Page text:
The summer kicks off this weekend and in most businesses, summer communicates some very powerful messages about schedules, productivity, vacations and yes, meetings.
Meetings continue to be a massive time waster and area of frustration for millions of professionals who continually ask themselves; “Why am I in this meeting?” Or; “What is the purpose of this meeting?” Or, better yet; “Why are we even meeting on this?” But while the effort to improve the way we manage and communicate in our meetings is always important, it is especially relevant in these summer months when people are easily distracted by the warm weather and other activities outside of the workplace.
With this in mind, consider these practical meeting tips and tools that will help your team be more productive during the summer months:
--Consider moving your regular weekly meeting to a bi-weekly meeting. Ask yourself whether you have to meet every week over the next few months? If there is certain business that requires immediate communication, don’t wait for next week’s meeting. Deal directly with that person on your team face to face, over the phone or via e-mail. Use alternate methods of communication to be productive other than sitting in a meeting at a regularly scheduled time every week.
--Don’t schedule meetings on Fridays or Mondays during the summer. Think about it. Even your best, most productive, people often want to use the summer months to create a three-day weekend. Sometimes, it is a Friday. Other weeks, it’s a Monday. Either way, when things are happening down at the Jersey shore, up in the Poconos or down in Atlantic City, Fridays and Mondays are just not the best time for a meeting.
--Remember, many of your team members take their vacation over the summer, so planning is essential. Since business still needs to be conducted, it is important to know who is going on vacation when and plan your meeting agendas accordingly. If a key team member is on vacation when a meeting agenda item is scheduled to be discussed (and that person is leading the effort) does it really make sense to discuss that item? Planning during the summer for what will be communicated and addressed in your meetings is essential based on who will actually be attending.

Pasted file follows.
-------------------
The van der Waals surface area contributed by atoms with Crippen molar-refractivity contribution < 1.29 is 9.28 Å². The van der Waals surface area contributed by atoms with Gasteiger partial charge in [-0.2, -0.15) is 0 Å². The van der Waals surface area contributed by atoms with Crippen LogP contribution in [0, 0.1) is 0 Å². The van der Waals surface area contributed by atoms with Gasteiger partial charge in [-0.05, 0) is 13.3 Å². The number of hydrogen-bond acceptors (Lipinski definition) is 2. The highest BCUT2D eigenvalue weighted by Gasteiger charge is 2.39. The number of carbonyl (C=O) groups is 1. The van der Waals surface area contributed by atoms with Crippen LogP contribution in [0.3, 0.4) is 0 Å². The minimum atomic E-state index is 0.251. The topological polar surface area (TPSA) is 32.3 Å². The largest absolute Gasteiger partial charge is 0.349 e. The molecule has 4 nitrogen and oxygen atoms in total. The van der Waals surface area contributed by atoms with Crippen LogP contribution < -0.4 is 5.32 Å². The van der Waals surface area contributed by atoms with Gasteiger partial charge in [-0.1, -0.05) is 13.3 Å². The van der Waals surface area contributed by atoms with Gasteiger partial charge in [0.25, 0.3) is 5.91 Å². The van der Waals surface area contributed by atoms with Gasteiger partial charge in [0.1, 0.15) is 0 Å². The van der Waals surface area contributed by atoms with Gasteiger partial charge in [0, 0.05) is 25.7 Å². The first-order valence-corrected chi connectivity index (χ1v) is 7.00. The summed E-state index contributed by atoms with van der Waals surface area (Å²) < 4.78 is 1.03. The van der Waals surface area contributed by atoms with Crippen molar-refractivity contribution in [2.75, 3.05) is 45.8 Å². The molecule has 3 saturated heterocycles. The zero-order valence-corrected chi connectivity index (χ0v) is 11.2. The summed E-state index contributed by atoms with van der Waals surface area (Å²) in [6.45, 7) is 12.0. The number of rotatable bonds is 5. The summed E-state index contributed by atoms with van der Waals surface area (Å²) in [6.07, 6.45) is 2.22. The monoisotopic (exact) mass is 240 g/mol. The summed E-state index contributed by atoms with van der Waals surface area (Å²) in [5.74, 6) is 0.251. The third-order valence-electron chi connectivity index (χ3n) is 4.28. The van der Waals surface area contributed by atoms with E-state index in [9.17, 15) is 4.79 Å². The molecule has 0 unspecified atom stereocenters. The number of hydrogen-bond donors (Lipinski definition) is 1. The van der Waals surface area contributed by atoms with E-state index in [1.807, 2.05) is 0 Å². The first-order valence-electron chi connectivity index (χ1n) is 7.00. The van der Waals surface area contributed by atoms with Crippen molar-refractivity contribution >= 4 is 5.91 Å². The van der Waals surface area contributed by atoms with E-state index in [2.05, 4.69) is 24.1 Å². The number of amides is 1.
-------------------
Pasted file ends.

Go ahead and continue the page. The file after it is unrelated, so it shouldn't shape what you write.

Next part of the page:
--A summer “retreat.” Use the summer to plan a strategic retreat in the morning where your team goes off site to deal with a few big picture questions about the future of your organization. Communicate those questions to meeting participants the week before the retreat and tell team members to come prepared to talk candidly about them. Only go from 9 a.m. to noon, and break for lunch. Then, do something social and fun with your team. Go to Monmouth Racetrack. Go on a picnic. Or, better yet, go to a B&B down the Jersey shore for that strategic morning session and then in the afternoon hit the boardwalk. Go on some rides and have some laughs. But the rule is no business. Taking this time out to be together in a relaxed social setting will do wonders for team morale and will allow people to get to know each other a little better outside of the office. It will also help improve communication between team members.
--Short and sweet. While this is a tip especially for the summer, it should be mandatory year round since time is our most precious commodity. Why not the 30-minute rule? No meetings can last more than 30-minutes. I’m serious. Think about how much more productive and concise we would all be if we were put on the clock as opposed to being in a meeting that could go on forever.
Most importantly, have fun this summer even while conducting your business.